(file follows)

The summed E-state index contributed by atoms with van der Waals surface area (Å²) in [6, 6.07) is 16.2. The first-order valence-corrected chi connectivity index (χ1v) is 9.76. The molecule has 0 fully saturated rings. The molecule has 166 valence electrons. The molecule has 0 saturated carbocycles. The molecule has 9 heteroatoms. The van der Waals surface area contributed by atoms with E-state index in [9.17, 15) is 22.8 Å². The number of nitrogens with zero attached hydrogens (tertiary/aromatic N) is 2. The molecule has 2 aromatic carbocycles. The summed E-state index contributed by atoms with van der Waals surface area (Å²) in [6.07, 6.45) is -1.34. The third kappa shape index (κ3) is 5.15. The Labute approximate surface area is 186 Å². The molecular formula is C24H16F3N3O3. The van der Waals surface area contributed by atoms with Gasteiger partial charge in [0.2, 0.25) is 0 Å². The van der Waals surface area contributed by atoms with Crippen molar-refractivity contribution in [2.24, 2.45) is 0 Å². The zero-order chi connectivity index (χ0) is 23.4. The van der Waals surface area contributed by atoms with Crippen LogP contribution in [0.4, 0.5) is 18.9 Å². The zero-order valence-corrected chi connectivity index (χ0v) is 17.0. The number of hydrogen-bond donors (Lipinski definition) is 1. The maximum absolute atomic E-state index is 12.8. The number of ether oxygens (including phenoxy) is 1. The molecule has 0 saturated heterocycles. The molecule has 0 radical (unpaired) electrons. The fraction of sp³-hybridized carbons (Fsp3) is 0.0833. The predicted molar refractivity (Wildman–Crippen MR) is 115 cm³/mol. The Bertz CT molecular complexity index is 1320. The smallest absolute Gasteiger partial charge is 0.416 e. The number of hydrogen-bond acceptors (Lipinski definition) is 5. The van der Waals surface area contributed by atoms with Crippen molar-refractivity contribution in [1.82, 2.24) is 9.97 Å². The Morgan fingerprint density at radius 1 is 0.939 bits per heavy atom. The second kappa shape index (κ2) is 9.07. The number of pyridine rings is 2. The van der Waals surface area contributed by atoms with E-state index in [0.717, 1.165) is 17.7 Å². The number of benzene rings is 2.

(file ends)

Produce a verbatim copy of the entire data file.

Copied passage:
The summed E-state index contributed by atoms with van der Waals surface area (Å²) in [6, 6.07) is 16.2. The first-order valence-corrected chi connectivity index (χ1v) is 9.76. The molecule has 0 fully saturated rings. The molecule has 166 valence electrons. The molecule has 0 saturated carbocycles. The molecule has 9 heteroatoms. The van der Waals surface area contributed by atoms with E-state index in [9.17, 15) is 22.8 Å². The number of nitrogens with zero attached hydrogens (tertiary/aromatic N) is 2. The molecule has 2 aromatic carbocycles. The summed E-state index contributed by atoms with van der Waals surface area (Å²) in [6.07, 6.45) is -1.34. The third kappa shape index (κ3) is 5.15. The Labute approximate surface area is 186 Å². The molecular formula is C24H16F3N3O3. The van der Waals surface area contributed by atoms with Gasteiger partial charge in [0.2, 0.25) is 0 Å². The van der Waals surface area contributed by atoms with Crippen molar-refractivity contribution in [2.24, 2.45) is 0 Å². The zero-order chi connectivity index (χ0) is 23.4. The van der Waals surface area contributed by atoms with Crippen LogP contribution in [0.4, 0.5) is 18.9 Å². The zero-order valence-corrected chi connectivity index (χ0v) is 17.0. The number of hydrogen-bond donors (Lipinski definition) is 1. The maximum absolute atomic E-state index is 12.8. The number of ether oxygens (including phenoxy) is 1. The molecule has 0 saturated heterocycles. The molecule has 0 radical (unpaired) electrons. The fraction of sp³-hybridized carbons (Fsp3) is 0.0833. The predicted molar refractivity (Wildman–Crippen MR) is 115 cm³/mol. The Bertz CT molecular complexity index is 1320. The smallest absolute Gasteiger partial charge is 0.416 e. The number of hydrogen-bond acceptors (Lipinski definition) is 5. The van der Waals surface area contributed by atoms with Crippen molar-refractivity contribution in [1.82, 2.24) is 9.97 Å². The Morgan fingerprint density at radius 1 is 0.939 bits per heavy atom. The second kappa shape index (κ2) is 9.07. The number of pyridine rings is 2. The van der Waals surface area contributed by atoms with E-state index in [0.717, 1.165) is 17.7 Å². The number of benzene rings is 2.